Sir Lenny Henry leads star-studded campaign to drive vaccine uptake in ethnic minority communities – saying he hears their ‘legitimate worries and concerns’ but people must ‘trust the facts’
- Open letter by Sir Lenny Henry urges black Britons to get the Covid-19 vaccine
- In the letter he acknowledges the ‘legitimate worries and concerns’ people feel
- Just 58% of black African Brits over 70 had received first dose by March 11
Film stars Chiwetel Ejiofor and Thandie Newton, author Malorie Blackman and radio DJ Trevor Nelson are among the signatories of an open letter by Sir Lenny Henry urging black Britons to get the Covid-19 vaccine.
In the letter Sir Lenny acknowledges the ‘legitimate worries and concerns’ that people feel, adding: ‘We know change needs to happen and that it’s hard to trust some institutions and authorities.’
He continues: ‘But we’re asking you to trust the facts about the vaccine from our own professors, doctors, scientists involved in the vaccine’s development, GPs, not just in the UK but across the world including the Caribbean and Africa.
‘Many of whom are our relatives, many of whom have made the ultimate sacrifice to protect the people of this country from this pandemic.’
Older people from black African backgrounds are more than seven times as likely as white British people to have not received a coronavirus vaccine, according to the Office for National Statistics (ONS).
Film stars Chiwetel Ejiofor and Thandie Newton, author Malorie Blackman and radio DJ Trevor Nelson are among the signatories of an open letter by Sir Lenny Henry, pictured above, urging black Britons to get the Covid-19 vaccine
A report published today by the Office for National Statistics found just 58.89 per cent of black African Brits over the age of 70 had received at least one dose of either Pfizer or AstraZeneca ‘s vaccine by March 11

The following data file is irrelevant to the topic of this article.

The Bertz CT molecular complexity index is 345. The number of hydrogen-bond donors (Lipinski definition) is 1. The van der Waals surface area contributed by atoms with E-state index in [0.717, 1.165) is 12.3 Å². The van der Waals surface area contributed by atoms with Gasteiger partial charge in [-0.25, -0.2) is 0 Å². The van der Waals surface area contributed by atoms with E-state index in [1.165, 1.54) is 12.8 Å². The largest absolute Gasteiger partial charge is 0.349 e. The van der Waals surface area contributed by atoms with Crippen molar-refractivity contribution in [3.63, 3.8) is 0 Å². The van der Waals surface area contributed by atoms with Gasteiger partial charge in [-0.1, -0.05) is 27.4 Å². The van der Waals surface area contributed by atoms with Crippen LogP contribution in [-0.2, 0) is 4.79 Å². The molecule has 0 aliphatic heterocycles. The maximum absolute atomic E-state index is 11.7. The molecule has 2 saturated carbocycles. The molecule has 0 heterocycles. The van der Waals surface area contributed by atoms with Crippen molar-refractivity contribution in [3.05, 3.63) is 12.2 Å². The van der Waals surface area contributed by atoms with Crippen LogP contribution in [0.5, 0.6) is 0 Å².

The report found that Muslims were the religious group least likely to take the vaccine, with only 72.3 per cent of over-70s getting one so far, followed by Buddhists (78.1 per cent)
The rate for people in the black African group receiving a first vaccine dose was estimated to be 58.8 per cent – the lowest among all ethnic minority groups.
The estimated rate for people identifying as white British was 91.3 per cent.
Sir Lenny’s letter, which is supported by the NHS, has also been signed by high profile figures including former footballer Garth Crooks, author Reni Eddo-Lodge, Mobo Awards founder Kanya King, activist Baroness Doreen Lawrence, Olympian Denise Lewis and historian David Olusoga.
It has been turned into a short film directed by A United Kingdom’s Amma Asante and starring actors Adrian Lester, David Harewood, Naomie Ackie and Adjoa Andoh.
The letter adds: ‘Don’t let your understandable fears be what holds you back.
‘Don’t let your concerns be the thing that widens racial inequality in our society.
‘Don’t let black people continue to be disproportionately impacted by this terrible disease.
‘Many in our community say they do not want to take the vaccine, much more than other groups.
‘But the fact is we have been disproportionately affected by the virus, many of our loved ones have died. Don’t let coronavirus cost even more black lives.’